Building Blocks to Success – Celebrating Achievements in Your Drug Court

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Almost seven years ago, New York Times columnist Allina Tugend wrote an insightful column on redefining success, quoting author Katrina Kenison: “There’s a beauty in cultivating an appreciation for what we already have.” This National Drug Court Month, I wanted to congratulate all Juvenile Drug Treatment Court (JDTC) practitioners on your tireless work and encourage you to cultivate an appreciation of what you have accomplished; to think beyond the traditional measures of success, specifically the expectation we place on our participants to graduate.

Almost every time I travel to work with a JDTC, I end up telling this same story. It’s not even my own, it’s Dr. Jaqueline Van Wormer’s, but it’s a good one, so I’m going to share it with you:

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Examining the role of public defenders in disrupting racial injustice

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Photo used with permission from Richard Ross.

www.juvenile-in-justice.com

 

Michelle Alexander wrote in The New Jim Crow: “The fate of millions of people—indeed the future of the black community itself—may depend on the willingness of those who care about racial justice to re-examine their basic assumptions about the role of the criminal justice system in our society.”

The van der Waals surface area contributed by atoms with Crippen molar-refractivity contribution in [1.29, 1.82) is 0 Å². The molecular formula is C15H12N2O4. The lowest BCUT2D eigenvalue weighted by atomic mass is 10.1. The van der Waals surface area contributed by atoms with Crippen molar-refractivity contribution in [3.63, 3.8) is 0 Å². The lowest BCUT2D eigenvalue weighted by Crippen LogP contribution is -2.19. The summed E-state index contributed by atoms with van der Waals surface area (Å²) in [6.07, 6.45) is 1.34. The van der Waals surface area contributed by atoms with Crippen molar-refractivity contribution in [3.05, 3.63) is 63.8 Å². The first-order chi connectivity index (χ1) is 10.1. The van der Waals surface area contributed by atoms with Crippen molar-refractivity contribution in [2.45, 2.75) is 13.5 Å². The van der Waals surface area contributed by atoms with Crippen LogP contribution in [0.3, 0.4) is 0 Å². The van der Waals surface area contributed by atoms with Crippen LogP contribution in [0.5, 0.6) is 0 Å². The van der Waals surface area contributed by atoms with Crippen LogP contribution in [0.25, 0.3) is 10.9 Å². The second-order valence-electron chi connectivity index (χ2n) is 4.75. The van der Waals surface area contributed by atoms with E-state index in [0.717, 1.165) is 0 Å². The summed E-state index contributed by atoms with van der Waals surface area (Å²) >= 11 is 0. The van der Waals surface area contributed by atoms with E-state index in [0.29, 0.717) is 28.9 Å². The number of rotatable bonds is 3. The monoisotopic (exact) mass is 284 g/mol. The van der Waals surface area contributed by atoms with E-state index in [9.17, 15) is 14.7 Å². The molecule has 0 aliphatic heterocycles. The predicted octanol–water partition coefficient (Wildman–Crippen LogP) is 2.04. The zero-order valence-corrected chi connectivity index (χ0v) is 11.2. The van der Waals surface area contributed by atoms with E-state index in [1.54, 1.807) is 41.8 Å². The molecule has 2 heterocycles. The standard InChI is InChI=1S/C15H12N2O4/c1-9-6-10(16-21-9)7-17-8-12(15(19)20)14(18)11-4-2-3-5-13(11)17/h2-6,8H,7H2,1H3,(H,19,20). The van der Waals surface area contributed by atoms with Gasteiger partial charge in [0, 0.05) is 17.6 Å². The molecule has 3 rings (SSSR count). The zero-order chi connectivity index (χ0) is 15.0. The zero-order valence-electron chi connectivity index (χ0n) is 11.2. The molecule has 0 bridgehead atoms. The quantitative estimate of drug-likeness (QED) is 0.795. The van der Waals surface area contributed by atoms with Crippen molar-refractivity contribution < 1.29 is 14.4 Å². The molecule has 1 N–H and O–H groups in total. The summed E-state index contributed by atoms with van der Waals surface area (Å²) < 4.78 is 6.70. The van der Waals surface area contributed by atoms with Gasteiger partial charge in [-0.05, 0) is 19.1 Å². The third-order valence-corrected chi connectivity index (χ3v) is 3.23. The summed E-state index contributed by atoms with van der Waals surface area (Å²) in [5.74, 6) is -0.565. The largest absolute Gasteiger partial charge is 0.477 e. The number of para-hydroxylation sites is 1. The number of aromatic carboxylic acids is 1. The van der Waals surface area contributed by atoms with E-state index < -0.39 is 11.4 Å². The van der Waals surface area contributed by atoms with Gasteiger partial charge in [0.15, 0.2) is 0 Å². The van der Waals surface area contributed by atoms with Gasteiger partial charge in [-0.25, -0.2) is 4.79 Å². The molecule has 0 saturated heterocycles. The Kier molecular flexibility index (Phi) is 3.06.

February is Black History Month. It’s a time for everyone to reflect on the legacy of progress that black leaders have left throughout history in the fight for liberation, equitable treatment, and empowerment. It is also a time for white allies to examine what they could be doing better to interrupt their own racism and that of others, what it means to support black leadership, and how our nation’s policies continue to oppress black lives. And indeed, it is a time for white allies to heed Alexander’s call to re-examine the role of the criminal legal system in society.

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Modest Reform: How JJDPA matters and why it is still not enough

On December 21, President Trump signed H.R.6964 – Juvenile Justice Reform Act of 2018. This law reauthorizes the Juvenile Justice Delinquency Prevention Act (JJDPA) Reauthorization Act. First authorized in 1974, the act ensured certain minimum standards for the treatment of youth in the justice system, banning incarceration for status offenses (such as drinking, which is prohibited only based on the age of the accused) and adopting a requirement that youth incarcerated in adult facilities have sight and sound separation from adult inmates. Since 1974, reauthorizations of the law have included provisions that require states address racial and ethnic disparities in the justice system and incentives for states to use evidence-based interventions to reduce juvenile delinquent activity.